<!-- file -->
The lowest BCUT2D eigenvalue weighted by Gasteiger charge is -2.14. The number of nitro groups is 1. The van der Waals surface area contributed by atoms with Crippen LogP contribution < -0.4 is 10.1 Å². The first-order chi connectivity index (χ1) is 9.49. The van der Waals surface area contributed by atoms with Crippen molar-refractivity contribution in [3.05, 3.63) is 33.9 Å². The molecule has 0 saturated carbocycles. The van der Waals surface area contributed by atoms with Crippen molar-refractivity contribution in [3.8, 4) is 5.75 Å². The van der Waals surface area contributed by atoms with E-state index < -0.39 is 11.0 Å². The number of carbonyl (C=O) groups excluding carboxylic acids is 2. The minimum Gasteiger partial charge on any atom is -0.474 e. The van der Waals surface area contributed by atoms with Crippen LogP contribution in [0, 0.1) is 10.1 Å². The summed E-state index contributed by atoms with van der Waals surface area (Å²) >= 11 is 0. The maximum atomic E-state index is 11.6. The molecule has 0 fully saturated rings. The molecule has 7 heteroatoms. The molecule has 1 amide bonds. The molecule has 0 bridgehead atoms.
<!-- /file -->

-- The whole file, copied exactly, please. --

The lowest BCUT2D eigenvalue weighted by Gasteiger charge is -2.14. The number of nitro groups is 1. The van der Waals surface area contributed by atoms with Crippen LogP contribution < -0.4 is 10.1 Å². The first-order chi connectivity index (χ1) is 9.49. The van der Waals surface area contributed by atoms with Crippen molar-refractivity contribution in [3.05, 3.63) is 33.9 Å². The molecule has 0 saturated carbocycles. The van der Waals surface area contributed by atoms with Crippen molar-refractivity contribution in [3.8, 4) is 5.75 Å². The van der Waals surface area contributed by atoms with E-state index < -0.39 is 11.0 Å². The number of carbonyl (C=O) groups excluding carboxylic acids is 2. The minimum Gasteiger partial charge on any atom is -0.474 e. The van der Waals surface area contributed by atoms with Crippen LogP contribution in [0, 0.1) is 10.1 Å². The summed E-state index contributed by atoms with van der Waals surface area (Å²) >= 11 is 0. The maximum atomic E-state index is 11.6. The molecule has 0 fully saturated rings. The molecule has 7 heteroatoms. The molecule has 1 amide bonds. The molecule has 0 bridgehead atoms.